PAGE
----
In the spark plug according to the invention, heat resistance is good since the precious metal member firmly fixed to at least one of the center electrode and the side electrode (ground electrode) contains Ir of a high melting point as a main component. Moreover, abrasion due to volatilization of Ir can be suppressed even at a high temperature since Rh is added to the precious metal member. Moreover, abnormal abrasion can be suppressed even in the condition of use which would cause abnormal abrasion such as gouging-out of a precious metal member of a spark plug in the background art since Ni is also added to the precious metal member.

In addition, occurrence of the sweating phenomenon causing abrasion of the precious metal member and deposition of the granular substances and occurrence of a peeling phenomenon as a result of the progress of the sweating phenomenon can be suppressed effectively to thereby suppress abrasion and deformation of the precious metal member effectively since Ru in the aforementioned range is added to the precious metal member. Thus, in the spark plug, the percentage of a region on which the granular substances are deposited because of the sweating phenomenon can be reduced to 50% or less and the size of the granular substances can be suppressed in the durability test which will be described later. Incidentally, in the invention, the expression “the precious metal member contains Ir as a main component” means that the Ir content of the precious metal member is not smaller than 50 mass %.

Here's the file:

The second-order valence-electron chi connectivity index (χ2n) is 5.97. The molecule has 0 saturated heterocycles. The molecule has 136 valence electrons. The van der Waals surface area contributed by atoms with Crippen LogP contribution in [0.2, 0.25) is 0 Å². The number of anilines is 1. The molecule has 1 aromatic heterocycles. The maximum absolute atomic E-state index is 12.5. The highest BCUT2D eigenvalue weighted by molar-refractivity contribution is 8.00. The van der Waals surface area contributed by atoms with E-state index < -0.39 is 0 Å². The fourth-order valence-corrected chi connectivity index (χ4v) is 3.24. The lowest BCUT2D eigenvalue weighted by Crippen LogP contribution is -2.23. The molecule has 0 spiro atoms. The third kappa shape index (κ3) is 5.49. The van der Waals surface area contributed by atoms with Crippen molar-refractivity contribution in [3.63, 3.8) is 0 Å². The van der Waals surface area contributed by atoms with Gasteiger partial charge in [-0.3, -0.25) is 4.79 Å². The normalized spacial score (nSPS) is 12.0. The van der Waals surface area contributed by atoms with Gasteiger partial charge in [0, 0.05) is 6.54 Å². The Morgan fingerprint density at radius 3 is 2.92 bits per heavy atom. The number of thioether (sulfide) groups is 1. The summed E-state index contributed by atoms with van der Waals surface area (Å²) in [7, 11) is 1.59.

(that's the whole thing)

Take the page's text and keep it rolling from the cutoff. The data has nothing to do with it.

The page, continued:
Preferably, in the spark plug according to Claim 9, the precious metal member may have an Ni content ranging from an amount not smaller than 0.4 mass % to an amount smaller than the Ru content.

In the invention, when 0.4 mass % or more of Ni is added to the precious metal member, abnormal abrasion can be suppressed satisfactorily. On the other hand, when the Ni content is smaller than the Ru content, the abrasion amount can be suppressed satisfactorily.

Preferably, in the spark plug according to Claim 9 or 10, the precious metal member may have an Rh content ranging from an amount not smaller than 0.3 mass % to an amount not larger than the Ru content.